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builders ➜ Oscilloscope For Testing Rx Audio Level to TNC-PI

Using an Oscilloscope for measuring Rx Audio Level to TNC-PI

See also TNC and Radio Adjust and Test for photo of the TNC-PI board showing pins to directly measure the audio level using a bench oscilloscope.

This page is obsolete, as the NinoTNC is much easier to operate that the TNC-PI. To operate a TNC-PI, you really wanted a scope and this one was barely good enough to perform that task. If you do need a scope to debug something, including the NinoTNC, you'll probably want a nicer one and the JYE's only redeaming feature is low cost. Even one of the early 1980s Tektronics lab scopes left in the trash after the hamfest is better than this one. We did manage to get this working at most of the NCPACKET nodes, but it took a lot of T.L.C. to make that happen.
See if this link works: Adafruit product#468

In 2018 we started including an oscilloscope as part of the standard equipment for a TARPN node. The JYE DSO138 scope is available on Amazon for under $30 as a fully assembled item. Beware that the kit is a bit difficult to build so make sure you get the fully-assembled unit. You can find these assemble DSO138 scopes on Amazon for about $25 with free shipping.

When shopping for the DSO138 kit, you may have to read between the lines to decide what scope to buy. If using a stackable mod-box cabinet made by Mark KM4JRH, Don N2IRZ, or Fin NC4FG, you don't need the Acrylic case. You just want a DSO138 where all of the parts are soldered down. Some of the kits are sold with the words "welded SMD" which means that the surface mount devices have been soldered down. All of the units are sold that way. What you are interested in is all the rest of the parts to be soldered appropriately.

One of the nastyier adverts has pictures showing the scope but they are only delivering the Acrylic case, i.e. case but no scope.

The big problem is that the venders of the scope never stay constant. I believe this is because they are ripping off the original manufacturer of the scope. I would recommend buying it from the original designer except that I can't see how to buy the assembled unit at any price using PayPal, and the vendors he chooses (do they change periodically or am I seeing things?) are too fishy to want to give a credit card to. Furthermore, in the forum on JYE's website, user jye1 says that vendors that are legitimate are not necessarily listed on the good vendors list because they are not direct suppliers. JYE publishes a list of bad vendors but the ones on Amazon aren't on the good or the bad list. JYE also says that you can tell if the scope is a rip-off if it has a sticker with a proper serial number, but then JYE says you have to actually register with the JYE forum and ask if it is legit. JYE says that if the sticker isn't there, then it is ok because it is old stock, but then 3 posts later JYE says that if the sticker is missing it is counterfit. This is very bizarre.

To avoid all of this ligit or not question, consider Adafruit's DSO Nano v3 for $140

So... I have bought about 15 of the DSO138 scopes, most of which have ended up in packet nodes. This has been very good for link reliability because now at least the receive adjustment process is trivial.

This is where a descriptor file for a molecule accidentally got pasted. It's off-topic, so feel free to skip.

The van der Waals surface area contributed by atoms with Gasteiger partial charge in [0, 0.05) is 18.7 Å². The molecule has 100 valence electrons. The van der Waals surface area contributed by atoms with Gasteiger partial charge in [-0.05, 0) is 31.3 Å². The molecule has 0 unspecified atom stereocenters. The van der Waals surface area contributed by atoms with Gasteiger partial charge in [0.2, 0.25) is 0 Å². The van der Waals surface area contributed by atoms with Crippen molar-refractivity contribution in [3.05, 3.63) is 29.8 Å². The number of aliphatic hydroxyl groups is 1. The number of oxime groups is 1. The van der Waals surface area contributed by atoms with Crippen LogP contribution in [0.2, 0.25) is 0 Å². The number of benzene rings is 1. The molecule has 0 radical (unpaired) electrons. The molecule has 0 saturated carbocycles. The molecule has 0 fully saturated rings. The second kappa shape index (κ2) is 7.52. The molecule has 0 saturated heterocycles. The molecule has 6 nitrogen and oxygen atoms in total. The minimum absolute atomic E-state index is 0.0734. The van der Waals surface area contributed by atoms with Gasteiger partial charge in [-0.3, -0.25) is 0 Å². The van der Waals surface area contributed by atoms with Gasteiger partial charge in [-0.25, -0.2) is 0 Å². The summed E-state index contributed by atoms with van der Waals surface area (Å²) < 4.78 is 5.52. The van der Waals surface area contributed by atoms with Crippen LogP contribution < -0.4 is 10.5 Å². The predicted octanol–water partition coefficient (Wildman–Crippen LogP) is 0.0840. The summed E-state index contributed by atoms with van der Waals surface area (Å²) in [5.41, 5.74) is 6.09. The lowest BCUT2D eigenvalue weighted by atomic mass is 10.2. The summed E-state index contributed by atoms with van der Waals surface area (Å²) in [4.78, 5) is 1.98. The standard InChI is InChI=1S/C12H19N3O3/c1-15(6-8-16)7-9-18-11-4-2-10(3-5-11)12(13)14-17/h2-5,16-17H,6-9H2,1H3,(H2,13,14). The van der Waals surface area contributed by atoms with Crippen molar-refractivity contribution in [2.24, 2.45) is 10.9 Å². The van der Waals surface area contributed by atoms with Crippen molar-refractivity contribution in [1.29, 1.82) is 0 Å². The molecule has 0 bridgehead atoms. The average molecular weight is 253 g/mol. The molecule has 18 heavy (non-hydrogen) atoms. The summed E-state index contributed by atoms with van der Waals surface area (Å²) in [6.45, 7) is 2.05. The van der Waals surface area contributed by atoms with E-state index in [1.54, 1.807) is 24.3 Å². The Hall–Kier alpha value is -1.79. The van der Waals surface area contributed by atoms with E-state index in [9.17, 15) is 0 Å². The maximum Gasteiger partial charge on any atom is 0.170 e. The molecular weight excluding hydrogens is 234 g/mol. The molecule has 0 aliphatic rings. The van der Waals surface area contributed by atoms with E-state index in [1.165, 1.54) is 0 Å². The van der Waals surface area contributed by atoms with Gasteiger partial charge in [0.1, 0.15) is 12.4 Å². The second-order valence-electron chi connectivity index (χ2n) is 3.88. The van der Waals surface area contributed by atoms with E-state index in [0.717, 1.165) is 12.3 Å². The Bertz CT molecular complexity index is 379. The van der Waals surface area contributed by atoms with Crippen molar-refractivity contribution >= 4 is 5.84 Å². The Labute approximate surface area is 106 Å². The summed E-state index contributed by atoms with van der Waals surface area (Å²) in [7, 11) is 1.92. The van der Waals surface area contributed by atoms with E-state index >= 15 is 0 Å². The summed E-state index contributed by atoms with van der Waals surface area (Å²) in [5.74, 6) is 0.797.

The DSO138 runs on 9v. Rather than hassle with wall-warts, the builders have been using a 12v to 9v regulator device found for about $4 on eBay. We've been soldering the wires from the 9v supply to the back of the DSO138 and also soldering the signal lead to the back of the DSO138 as well. The signal lead is brought over from pin 7 of the TNC-PI ribbon cable. Everybody who has the full time scope as part of the node, has also used an op-amp audio board and this makes a great location to connect the scope.
See also Monitor RX Audio where at the bottom of the page the back of the scope is presented.

The DSO138 scope can be set up to show volts at 0.2V per division, with AC coupling. Set the 3 switches to center positions. Using the buttons on the right, select 0.5mS sweep rate.

Each receiver in your packet node should be receiving packets whose high frequency tones are at least 0.6 volts peak to peak, or 3 graticules high. The lower frequency tones should be no more than 1.2volts peak to peak, or 6 graticules high. Ideally the two tones would be nearly the same voltage at about 4 graticules high.

Image 6667

On the DS138 oscilloscope, at a receiver showing nearly the same voltages for both tones, this is adaquate.
dso138 pic

image 6665

In this image the voltage excursion is a little higher than above, but it still in the useable range. Note that the two low tone is only 20% wider excursion than the high tone. dso138 pic

image 6666

Here's another with the tones nearly the same. This one could be a tiny bit more volts. Just turn up the volume a tiny bit. That's a function of the transmitter on the other end, and our receiver. dso138 pic

image 6654

This images shows packet receiption where the two different tones have very different voltage excursions. THis is also ok since the lower frequency voltage is still within (or very close to) the 6 graticule's high limit. If you have a chance to figure out whether it is the transmitter or receiver giving the wide difference between the two tones' voltages, do so and consider bringing in another radio. It may be ok to have this skew of voltages if the received signal is very strong, i.e. full quieting, but I think this kind of thing would make a slightly noisy link get errors on the packets. dso138 pic

image 6670

This scope image is showing the squelch noise after the other end's transmission ended. Squelch noise can be loud and that's ok. We're only interested in measuring the received packet tones. dso138 pic
© Tadd Torborg, 2014↝2022 -- all rights reserved